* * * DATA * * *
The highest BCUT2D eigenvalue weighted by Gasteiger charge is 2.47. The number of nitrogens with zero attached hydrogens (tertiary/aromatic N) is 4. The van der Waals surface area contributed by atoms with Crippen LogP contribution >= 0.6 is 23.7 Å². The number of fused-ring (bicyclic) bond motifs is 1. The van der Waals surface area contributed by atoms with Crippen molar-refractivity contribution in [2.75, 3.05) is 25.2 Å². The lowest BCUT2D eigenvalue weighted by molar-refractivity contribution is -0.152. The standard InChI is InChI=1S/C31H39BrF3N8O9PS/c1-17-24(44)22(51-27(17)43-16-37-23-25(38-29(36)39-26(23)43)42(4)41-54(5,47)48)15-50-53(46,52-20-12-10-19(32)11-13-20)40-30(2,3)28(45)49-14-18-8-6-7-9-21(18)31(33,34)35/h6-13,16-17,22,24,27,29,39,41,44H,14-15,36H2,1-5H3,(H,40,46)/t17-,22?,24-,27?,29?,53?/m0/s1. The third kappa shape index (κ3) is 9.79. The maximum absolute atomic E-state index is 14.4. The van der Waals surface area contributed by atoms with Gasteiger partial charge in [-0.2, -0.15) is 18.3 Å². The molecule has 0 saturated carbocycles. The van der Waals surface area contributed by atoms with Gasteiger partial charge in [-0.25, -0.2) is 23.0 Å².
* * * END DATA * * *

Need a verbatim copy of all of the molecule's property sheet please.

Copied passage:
The highest BCUT2D eigenvalue weighted by Gasteiger charge is 2.47. The number of nitrogens with zero attached hydrogens (tertiary/aromatic N) is 4. The van der Waals surface area contributed by atoms with Crippen LogP contribution >= 0.6 is 23.7 Å². The number of fused-ring (bicyclic) bond motifs is 1. The van der Waals surface area contributed by atoms with Crippen molar-refractivity contribution in [2.75, 3.05) is 25.2 Å². The lowest BCUT2D eigenvalue weighted by molar-refractivity contribution is -0.152. The standard InChI is InChI=1S/C31H39BrF3N8O9PS/c1-17-24(44)22(51-27(17)43-16-37-23-25(38-29(36)39-26(23)43)42(4)41-54(5,47)48)15-50-53(46,52-20-12-10-19(32)11-13-20)40-30(2,3)28(45)49-14-18-8-6-7-9-21(18)31(33,34)35/h6-13,16-17,22,24,27,29,39,41,44H,14-15,36H2,1-5H3,(H,40,46)/t17-,22?,24-,27?,29?,53?/m0/s1. The third kappa shape index (κ3) is 9.79. The maximum absolute atomic E-state index is 14.4. The van der Waals surface area contributed by atoms with Gasteiger partial charge in [-0.2, -0.15) is 18.3 Å². The molecule has 0 saturated carbocycles. The van der Waals surface area contributed by atoms with Gasteiger partial charge in [-0.25, -0.2) is 23.0 Å².